Always discreet, Watts brought more to the band than just a few rhythmic beats. He was trained in design and even designed the cover of the 1967 album “Behind the Buttons”. It was also his idea to promote the “Brown Sugar” theme on a bus as they played through the streets of Manhattan.

Even so, he was never very interested in fame. “I was never very interested [pela fama] and I still haven’t, “he revealed in 1991.” I don’t know what showbiz is, I’ve never seen MTV. There are people who just play instruments and I am proud to know that I am one of them. “

The devaluation of his talent was constant and he still liked to see himself as a proud drummer and band member. “I grew up on the theory that the drummer is an escort. I don’t like floors. I admire those who make them, but I prefer drummers who play with the band. The challenge of rock n ‘roll is regularity and my thing is to make a danceable sound out of it. “

Despite his discretion, Watts also had a keen sense of humor, as demonstrated on the band’s 30th anniversary when asked what it was like to spend three decades in one of the world’s greatest bands. “It’s been five years of hard work and 25 years of hanging around.”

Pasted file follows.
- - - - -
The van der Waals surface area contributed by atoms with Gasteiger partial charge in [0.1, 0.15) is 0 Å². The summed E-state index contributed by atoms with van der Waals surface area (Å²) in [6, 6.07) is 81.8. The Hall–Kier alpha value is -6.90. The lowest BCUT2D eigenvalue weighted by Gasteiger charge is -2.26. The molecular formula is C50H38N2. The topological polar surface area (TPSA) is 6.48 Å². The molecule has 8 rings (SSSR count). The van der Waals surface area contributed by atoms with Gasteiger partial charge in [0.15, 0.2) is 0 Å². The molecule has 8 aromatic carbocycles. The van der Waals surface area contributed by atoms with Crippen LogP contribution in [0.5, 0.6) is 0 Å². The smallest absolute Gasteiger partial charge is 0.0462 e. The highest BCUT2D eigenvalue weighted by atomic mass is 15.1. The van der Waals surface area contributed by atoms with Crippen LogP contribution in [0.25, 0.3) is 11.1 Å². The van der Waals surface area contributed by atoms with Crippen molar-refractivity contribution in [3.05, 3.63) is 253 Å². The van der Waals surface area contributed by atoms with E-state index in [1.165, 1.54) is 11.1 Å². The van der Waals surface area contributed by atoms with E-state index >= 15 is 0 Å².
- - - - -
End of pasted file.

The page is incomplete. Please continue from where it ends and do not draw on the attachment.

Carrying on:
Especially at this early stage, it was common to see stage invasions from fans eager to snag one of the band members. Watts even had to play with women clinging to his arms. He always resisted temptation on stage or in changing rooms.

Unlike his bandmates, who were married in their forties – or, in the case of Ronnie Wood, never – Watts married at just 23, a year after joining the Rolling Stones. He married Shirley Ann Shepherd, a sculpture student whom he met while writing an essay in 1961.

Married since 1964

Unlike Watts, Shepherd was sociable and relentless, which caused some problems within the band. “There was a rule that forbade women [nos ensaios e bastidores]“, Revealed Jagger’s girlfriend at the time, Chrissie Shrimpton. “But Shirley could always bypass the rule. We weren’t allowed to go to the studio during the recording, but she decided to take me with her. “

Faced with an angry Mick Jagger who asked her to leave, Shepherd stood firm. “You told me not to move. We sat while Mick made faces on the other side of the control room glass. “